As mentioned in the Financial Times, even though the family-owned business model is not praised in modern economies, it is worth noticing how these companies outperform their competitors in adverse circumstances, whether we talk about the mom-and-pop shop or large multinationals like Mars, Ferrero or L’Oréal. In order to overcome turbulent periods, two distinctive characteristics of family businesses – resilience and adaptability – play a key role, together with a long-term vision, financial prudence, a strong connection with the local area and a solid link between the owners and their businesses in terms of loyalty and values. These particular entrepreneurs combine in-depth knowledge of the market and their business structure with other overlooked yet fundamental assets which have an equally important impact.
Along with careful management, lower average debt and a propensity to invest, the financial safety net provided by family wealth can help these companies weather the storm unscathed or, at most, with limited damage. Together with Luciano Ciravegna (King’s College and INCAE), Liena Kano and Alain Verbeke (Haskayne School of Business), I looked into another characteristic which has allowed Frescobaldi, wine producers for over 700 years, and other family firms to survive revolutions, recessions and wars, i.e. their ability to create a strong network of relationships and a superior social capital – social relations that have productive benefits – through “corporate diplomacy”: by aligning their corporate values with societal value systems and by promoting mutual engagement between the family, employees and customers who embrace their mission and vision, these companies have been recognised as value-creating partners in broader society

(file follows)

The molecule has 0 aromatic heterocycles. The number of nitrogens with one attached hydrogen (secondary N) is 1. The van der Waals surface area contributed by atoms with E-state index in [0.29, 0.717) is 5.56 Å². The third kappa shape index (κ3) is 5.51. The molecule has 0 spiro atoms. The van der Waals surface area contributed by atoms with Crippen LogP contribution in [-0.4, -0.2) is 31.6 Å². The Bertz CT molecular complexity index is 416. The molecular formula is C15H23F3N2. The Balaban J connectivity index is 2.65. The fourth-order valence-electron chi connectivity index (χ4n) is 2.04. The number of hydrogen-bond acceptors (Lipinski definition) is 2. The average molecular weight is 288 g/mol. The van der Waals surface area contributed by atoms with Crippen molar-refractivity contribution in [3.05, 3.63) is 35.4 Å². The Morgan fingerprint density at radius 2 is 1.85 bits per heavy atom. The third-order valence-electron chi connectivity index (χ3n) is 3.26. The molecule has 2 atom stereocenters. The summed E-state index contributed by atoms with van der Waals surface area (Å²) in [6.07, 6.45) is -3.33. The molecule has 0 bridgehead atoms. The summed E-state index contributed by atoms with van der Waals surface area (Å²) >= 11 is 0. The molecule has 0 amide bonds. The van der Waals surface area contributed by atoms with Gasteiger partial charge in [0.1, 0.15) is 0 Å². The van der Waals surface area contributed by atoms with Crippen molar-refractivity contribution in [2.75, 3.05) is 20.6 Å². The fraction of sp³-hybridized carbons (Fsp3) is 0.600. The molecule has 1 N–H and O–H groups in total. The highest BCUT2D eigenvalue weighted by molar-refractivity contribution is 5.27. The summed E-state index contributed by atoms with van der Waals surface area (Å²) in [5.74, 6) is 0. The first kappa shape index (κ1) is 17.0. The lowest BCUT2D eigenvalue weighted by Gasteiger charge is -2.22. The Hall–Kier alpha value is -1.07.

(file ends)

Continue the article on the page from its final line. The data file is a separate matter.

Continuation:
Family-run businesses have the opportunity to play an important role in all European Union countries, greatly contributing to their rebirth. Today, they face two major challenges: one in terms of size, given the increased competition in global supply chains and the impact of technology; and one in terms of evolution, since the current circumstances require different skills from those of the past generations, as well as solid values, vision and dedication.
Whilst in the past the training of young members bound to take up the baton took place mainly within the company, it is increasingly necessary to have a wider set of experiences, soft skills, knowledge and relationships that go beyond the local context of the company itself. For this reason, international business schools are one of the best places to train new generations of leaders who are able to recognise and embrace the specific corporate culture to ensure a long life for the family business. Like Matteo Frescobaldi…